After the initial prayer we listen to the readings, often from one of the Epistles or the Old Testament, but lately from the Apocalypse. The Lector, or reader, emerges from the congregation, bows, and approaches the microphone. It is often difficult to understand this person because it seems just about anyone can be a Lector with no special training or ability in diction or enunciation.
A friend moans, "I don't know why I even go, I don't understand a word they're saying." I could see his complaint if they were talking Latin, but they're not. After the Epistle the celebrant reads the Gospel. Usually he is understandable, being more accustomed to speaking in public.
When we get to the homily we discover if the celebrant has prepared something special for this Mass or is just throwing together some off the cuff comments. Ideally, he should be expanding on either the Epistle or the Gospel message. These days, with readings from the Apocalypse, it would be helpful to at least hear an opinion of what St. John is talking about. A well-crafted homily is terse, relevant, memorable and short.
Then the true sacrifice begins. The words of the consecration are beautiful and sacred, meaningful and moving. But sometimes I wonder if the celebrant truly understands the essence of what he is saying. If he did I think he would find it almost impossible to speak the words. Yet often they are recited in a casual and off-hand manner, contrary to the awesome reality they represent.
Before communion, the priest holds the Sacred Host aloft and proclaims, "Behold, The Lamb of God." These are the most powerful words in the English language, and must be proclaimed boldly and clearly. Often they are not. A very pious priest I once knew delivered this miraculous proclamation with something like "Be Whole the Lammaga." What's a "Lammaga"? I asked him one day.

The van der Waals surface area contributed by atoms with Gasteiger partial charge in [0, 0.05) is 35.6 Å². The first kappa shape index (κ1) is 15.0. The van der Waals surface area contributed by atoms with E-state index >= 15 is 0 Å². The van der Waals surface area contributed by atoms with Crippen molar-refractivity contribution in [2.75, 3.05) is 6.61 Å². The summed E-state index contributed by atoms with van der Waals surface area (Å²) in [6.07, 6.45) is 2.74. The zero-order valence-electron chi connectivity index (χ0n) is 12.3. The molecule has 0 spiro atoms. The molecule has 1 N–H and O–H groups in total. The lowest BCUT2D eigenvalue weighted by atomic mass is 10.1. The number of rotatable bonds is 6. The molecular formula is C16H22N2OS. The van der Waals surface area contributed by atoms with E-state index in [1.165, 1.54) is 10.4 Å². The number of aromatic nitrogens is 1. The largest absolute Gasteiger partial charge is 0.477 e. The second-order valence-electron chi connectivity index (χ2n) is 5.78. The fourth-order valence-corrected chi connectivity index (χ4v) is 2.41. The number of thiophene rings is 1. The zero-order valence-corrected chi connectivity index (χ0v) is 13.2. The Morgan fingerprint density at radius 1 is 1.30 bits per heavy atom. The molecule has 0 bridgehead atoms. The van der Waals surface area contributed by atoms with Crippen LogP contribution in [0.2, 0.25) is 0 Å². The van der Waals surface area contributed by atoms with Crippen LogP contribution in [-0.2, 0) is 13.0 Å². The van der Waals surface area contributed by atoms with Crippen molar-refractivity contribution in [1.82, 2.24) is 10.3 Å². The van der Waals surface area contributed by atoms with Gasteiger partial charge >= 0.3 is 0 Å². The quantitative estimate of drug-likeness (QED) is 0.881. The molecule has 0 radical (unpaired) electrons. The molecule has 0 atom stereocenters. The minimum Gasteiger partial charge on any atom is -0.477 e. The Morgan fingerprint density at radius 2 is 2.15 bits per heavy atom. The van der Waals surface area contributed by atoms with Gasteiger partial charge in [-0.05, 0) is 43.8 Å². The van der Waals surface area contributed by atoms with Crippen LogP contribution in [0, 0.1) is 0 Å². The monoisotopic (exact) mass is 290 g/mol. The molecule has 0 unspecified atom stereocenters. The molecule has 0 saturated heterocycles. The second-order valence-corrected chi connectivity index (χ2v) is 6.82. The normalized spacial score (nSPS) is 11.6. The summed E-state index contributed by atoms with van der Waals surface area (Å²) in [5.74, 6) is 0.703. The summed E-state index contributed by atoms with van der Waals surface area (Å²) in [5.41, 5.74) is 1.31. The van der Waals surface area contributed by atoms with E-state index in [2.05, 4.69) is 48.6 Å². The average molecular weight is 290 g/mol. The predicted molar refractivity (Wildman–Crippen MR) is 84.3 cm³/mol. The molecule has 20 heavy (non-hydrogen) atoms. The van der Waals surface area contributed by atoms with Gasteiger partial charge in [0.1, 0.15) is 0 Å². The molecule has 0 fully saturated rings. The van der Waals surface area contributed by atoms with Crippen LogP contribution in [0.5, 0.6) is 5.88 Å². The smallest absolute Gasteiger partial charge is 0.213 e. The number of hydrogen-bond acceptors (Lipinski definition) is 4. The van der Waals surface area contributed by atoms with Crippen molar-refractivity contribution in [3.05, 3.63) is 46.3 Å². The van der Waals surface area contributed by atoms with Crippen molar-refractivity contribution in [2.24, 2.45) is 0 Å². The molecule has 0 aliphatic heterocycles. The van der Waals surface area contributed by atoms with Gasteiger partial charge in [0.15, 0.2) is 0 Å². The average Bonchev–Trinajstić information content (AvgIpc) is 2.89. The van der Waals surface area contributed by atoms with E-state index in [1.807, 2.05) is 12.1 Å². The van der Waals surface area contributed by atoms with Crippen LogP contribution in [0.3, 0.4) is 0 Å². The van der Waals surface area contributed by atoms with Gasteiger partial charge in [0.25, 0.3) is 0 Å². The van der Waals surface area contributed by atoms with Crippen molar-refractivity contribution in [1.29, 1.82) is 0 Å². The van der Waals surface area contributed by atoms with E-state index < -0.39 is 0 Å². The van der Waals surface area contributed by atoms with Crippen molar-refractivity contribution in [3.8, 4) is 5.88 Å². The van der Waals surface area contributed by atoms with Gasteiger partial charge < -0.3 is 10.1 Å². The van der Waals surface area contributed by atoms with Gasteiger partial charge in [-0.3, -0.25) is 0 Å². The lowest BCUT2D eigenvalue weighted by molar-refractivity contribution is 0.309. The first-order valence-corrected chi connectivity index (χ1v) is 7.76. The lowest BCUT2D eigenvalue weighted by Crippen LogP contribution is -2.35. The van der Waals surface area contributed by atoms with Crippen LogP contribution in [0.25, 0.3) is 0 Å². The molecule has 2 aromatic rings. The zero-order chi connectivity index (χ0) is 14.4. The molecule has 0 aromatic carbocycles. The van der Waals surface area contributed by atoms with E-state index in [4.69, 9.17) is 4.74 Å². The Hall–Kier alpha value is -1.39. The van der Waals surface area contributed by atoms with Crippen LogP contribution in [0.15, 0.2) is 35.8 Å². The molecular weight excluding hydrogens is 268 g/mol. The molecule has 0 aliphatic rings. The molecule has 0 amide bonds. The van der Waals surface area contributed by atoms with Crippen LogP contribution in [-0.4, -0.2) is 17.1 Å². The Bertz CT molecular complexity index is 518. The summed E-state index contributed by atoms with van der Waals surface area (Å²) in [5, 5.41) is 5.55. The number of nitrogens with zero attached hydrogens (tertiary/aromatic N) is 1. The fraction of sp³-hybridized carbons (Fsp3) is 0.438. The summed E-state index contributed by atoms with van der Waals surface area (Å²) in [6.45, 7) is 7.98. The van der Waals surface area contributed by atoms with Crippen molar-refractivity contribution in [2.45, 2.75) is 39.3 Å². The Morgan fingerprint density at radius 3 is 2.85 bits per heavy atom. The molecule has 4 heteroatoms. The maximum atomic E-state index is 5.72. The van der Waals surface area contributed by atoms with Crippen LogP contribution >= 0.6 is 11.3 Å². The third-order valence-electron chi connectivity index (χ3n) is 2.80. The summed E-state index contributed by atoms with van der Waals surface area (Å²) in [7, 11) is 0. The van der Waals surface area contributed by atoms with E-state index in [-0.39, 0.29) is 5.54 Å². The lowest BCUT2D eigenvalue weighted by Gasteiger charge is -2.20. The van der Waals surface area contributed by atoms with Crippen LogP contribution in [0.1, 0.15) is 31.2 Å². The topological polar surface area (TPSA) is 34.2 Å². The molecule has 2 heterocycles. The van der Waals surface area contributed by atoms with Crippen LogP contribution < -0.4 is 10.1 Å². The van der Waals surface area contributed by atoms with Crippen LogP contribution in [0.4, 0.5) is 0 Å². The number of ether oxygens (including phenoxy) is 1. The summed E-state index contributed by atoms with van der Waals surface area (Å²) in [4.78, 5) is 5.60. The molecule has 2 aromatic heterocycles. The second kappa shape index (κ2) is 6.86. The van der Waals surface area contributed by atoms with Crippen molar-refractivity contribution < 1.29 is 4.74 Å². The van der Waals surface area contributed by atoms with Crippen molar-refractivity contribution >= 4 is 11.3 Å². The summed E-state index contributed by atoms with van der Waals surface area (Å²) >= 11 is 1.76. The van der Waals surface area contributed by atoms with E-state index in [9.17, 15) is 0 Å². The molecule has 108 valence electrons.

And so it goes. If we really believe that Christ is present in the Eucharist and that the Mass is the best way to approach Him, why don't we make every effort humanly possible to assure that the liturgy is the highest expression of our love and devotion to our Lord and Savior? Instead we give Him sappy songs, wandering homilies, and a lot of extraneous commentary.
One can argue that, "well, real Catholics understand what's being said because they've heard the words so often." This is true, but what about the folks who don't hear them often, or are hearing them for the first time? What about visitors who are exploring the faith? Is this the type of evangelization that will bring them across the Tiber?
Recognizing its crisis situation, the Church is currently seeking enhanced lay participation in parish life. Many parishes have a liturgy committee; all have parish councils. When Father expresses concern over empty pews, it is time for lay leadership to step up and tell him that the parish liturgy is wanting in devotion and reverence, and even he may be part of the problem.
I am not impugning the devotion or sanctity of any of our clergy. To be a priest is to be a hero in my estimation. But often celebrants, being human, fail to realize that the impression of reverence they project is often the factor that determines whether a person comes back to Mass again or not.
If he "doesn't understand a word" or sees an overly casual attitude at the podium or altar he may ask himself "why do I even bother going?"